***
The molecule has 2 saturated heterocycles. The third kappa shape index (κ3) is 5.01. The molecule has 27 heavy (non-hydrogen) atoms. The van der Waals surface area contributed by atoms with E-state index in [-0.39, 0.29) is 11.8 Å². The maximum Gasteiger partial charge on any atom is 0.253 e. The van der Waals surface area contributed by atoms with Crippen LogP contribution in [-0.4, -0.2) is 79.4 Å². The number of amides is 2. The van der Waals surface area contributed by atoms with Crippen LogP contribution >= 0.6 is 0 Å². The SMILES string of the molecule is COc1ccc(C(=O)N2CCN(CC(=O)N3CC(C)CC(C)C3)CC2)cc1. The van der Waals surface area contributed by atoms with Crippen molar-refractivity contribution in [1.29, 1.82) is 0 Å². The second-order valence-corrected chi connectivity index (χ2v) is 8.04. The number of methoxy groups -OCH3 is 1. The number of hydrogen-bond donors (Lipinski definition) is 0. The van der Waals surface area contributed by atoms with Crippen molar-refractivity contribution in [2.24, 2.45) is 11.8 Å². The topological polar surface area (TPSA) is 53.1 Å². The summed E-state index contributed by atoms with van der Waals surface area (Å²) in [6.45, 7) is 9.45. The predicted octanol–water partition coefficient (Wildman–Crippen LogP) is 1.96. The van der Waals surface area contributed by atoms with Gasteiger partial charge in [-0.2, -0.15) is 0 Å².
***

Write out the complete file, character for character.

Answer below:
The molecule has 2 saturated heterocycles. The third kappa shape index (κ3) is 5.01. The molecule has 27 heavy (non-hydrogen) atoms. The van der Waals surface area contributed by atoms with E-state index in [-0.39, 0.29) is 11.8 Å². The maximum Gasteiger partial charge on any atom is 0.253 e. The van der Waals surface area contributed by atoms with Crippen LogP contribution in [-0.4, -0.2) is 79.4 Å². The number of amides is 2. The van der Waals surface area contributed by atoms with Crippen LogP contribution >= 0.6 is 0 Å². The SMILES string of the molecule is COc1ccc(C(=O)N2CCN(CC(=O)N3CC(C)CC(C)C3)CC2)cc1. The van der Waals surface area contributed by atoms with Crippen molar-refractivity contribution in [1.29, 1.82) is 0 Å². The second-order valence-corrected chi connectivity index (χ2v) is 8.04. The number of methoxy groups -OCH3 is 1. The number of hydrogen-bond donors (Lipinski definition) is 0. The van der Waals surface area contributed by atoms with Crippen molar-refractivity contribution in [2.24, 2.45) is 11.8 Å². The topological polar surface area (TPSA) is 53.1 Å². The summed E-state index contributed by atoms with van der Waals surface area (Å²) in [6.45, 7) is 9.45. The predicted octanol–water partition coefficient (Wildman–Crippen LogP) is 1.96. The van der Waals surface area contributed by atoms with Gasteiger partial charge in [-0.2, -0.15) is 0 Å².